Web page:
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by Sajjad Malik, UNHCR’s Director for Resilience and Solutions

Our lives are interdependent and we see no distinction between us. We are human and share the same needs. This is what motivates us to work together,” said Sifa Dusabe (left), who was a Congolese refugee in Uganda until her recent return home. Tuizere Karumba (right) is a Rwandan refugee. © UNHCR/Blaise Sanyila

Policies towards the management of mass forced displacement have significantly evolved over the past decades. While in the past emphasis lay on camps serviced by humanitarian actors, we now know that inclusion of refugees, IDPs, and stateless people in the hosting context is not only a good option, but a necessity to achieve better protection outcomes and to lay the ground for solutions. We also know that this requires more than humanitarian aid, and that the forcibly displaced need to be included in international development co-operation programmes.

Forcibly displaced have a higher vulnerability to external shocks

Refugees, internally displaced and stateless populations have specific and higher vulnerabilities compared to hosting communities, which risk being amplified by economic shocks and other disruptive events. Most refugees who have access to work are informally employed, thereby vulnerable to volatility and loss of employment, and to suffering further shocks to their well-being.  

Such specific vulnerabilities led to severe socio-economic setbacks during the COVID-19 pandemic. Phone surveys measuring the impacts of COVID-19 show significant deterioration in refugees’ access to health and education services when compared to host communities. Similar cutbacks were reported in their wages and employment, non-labour income, and food security.  For example, in Uganda, refugee poverty increased to 52% in October/November 2020 from 44% before the outbreak in March 2020. During this time, 89% of households experienced declining income, while 85% did not have enough to eat due to a lack of money or other resources. In Kenya, the employment gap between refugees and nationals was considerable even before the pandemic, and it remained large throughout the pandemic due to widespread job losses. Notably, employment recovery has been slower for refugees than for nationals.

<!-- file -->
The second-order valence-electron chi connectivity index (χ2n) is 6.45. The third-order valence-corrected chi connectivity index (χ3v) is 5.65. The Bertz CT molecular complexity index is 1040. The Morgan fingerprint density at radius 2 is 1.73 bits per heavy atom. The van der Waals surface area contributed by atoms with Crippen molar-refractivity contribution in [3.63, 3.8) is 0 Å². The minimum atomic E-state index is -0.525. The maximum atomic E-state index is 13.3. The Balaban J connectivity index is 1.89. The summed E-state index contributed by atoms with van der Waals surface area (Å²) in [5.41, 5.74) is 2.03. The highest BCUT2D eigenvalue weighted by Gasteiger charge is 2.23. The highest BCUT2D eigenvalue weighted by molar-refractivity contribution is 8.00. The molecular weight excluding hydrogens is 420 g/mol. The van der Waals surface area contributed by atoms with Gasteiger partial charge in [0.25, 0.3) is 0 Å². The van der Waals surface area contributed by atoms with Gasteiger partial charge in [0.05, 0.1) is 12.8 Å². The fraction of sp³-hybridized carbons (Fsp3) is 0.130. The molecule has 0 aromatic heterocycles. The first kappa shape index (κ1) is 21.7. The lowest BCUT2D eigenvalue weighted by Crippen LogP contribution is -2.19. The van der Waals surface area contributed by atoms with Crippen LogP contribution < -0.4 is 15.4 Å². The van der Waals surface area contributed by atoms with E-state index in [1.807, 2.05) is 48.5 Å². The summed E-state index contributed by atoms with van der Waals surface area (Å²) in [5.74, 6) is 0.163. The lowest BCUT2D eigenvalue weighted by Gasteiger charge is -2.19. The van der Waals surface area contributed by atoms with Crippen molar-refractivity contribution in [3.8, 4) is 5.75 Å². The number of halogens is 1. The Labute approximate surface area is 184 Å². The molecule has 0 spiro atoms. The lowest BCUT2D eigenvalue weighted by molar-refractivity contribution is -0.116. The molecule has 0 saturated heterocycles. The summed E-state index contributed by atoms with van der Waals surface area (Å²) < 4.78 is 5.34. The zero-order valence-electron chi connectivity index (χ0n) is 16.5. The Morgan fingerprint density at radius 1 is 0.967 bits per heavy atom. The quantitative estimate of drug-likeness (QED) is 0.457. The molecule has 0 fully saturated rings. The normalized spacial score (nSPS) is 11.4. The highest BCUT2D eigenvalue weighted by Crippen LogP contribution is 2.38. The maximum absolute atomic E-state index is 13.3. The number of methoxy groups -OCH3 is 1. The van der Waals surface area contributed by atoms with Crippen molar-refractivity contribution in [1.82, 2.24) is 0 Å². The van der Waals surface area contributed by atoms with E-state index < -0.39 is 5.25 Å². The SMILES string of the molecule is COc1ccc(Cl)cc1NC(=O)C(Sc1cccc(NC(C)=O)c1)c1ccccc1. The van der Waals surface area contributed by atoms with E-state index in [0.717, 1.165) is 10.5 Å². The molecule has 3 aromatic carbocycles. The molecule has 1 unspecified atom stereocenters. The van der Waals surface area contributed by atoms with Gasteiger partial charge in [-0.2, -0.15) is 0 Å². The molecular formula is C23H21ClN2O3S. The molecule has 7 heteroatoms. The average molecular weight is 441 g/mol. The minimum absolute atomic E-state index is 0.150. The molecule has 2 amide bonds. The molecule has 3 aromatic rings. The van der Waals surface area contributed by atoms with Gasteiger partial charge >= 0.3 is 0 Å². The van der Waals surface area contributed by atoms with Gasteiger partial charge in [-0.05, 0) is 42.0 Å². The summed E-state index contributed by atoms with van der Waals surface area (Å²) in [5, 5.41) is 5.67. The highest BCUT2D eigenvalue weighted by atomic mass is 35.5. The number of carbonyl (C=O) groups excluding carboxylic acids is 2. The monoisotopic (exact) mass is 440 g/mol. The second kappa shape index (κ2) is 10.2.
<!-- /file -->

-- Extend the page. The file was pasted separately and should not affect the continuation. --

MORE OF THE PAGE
What conditions enable inclusion?

Supporting the inclusion of refugees in national social protection systems offers a pragmatic way to overcome some economic vulnerabilities associated with forced displacement. Inclusion builds the resilience of forcibly displaced people, an important milestone in access to durable solutions and implementation of the Global Compact on Refugees.

A recent OECD report, Social protection for the forcibly displaced in low- and middle-income countries: A pathway for inclusion, aligns with UNHCR’s Global Roadmap for Inclusion in Social Protection Systems and broadly affirms our approach: Inclusion in social protection systems, backed by international development investments, offers promising alternatives to humanitarian assistance. Most importantly, the study contributes towards establishing a baseline for access to social protection by displaced populations.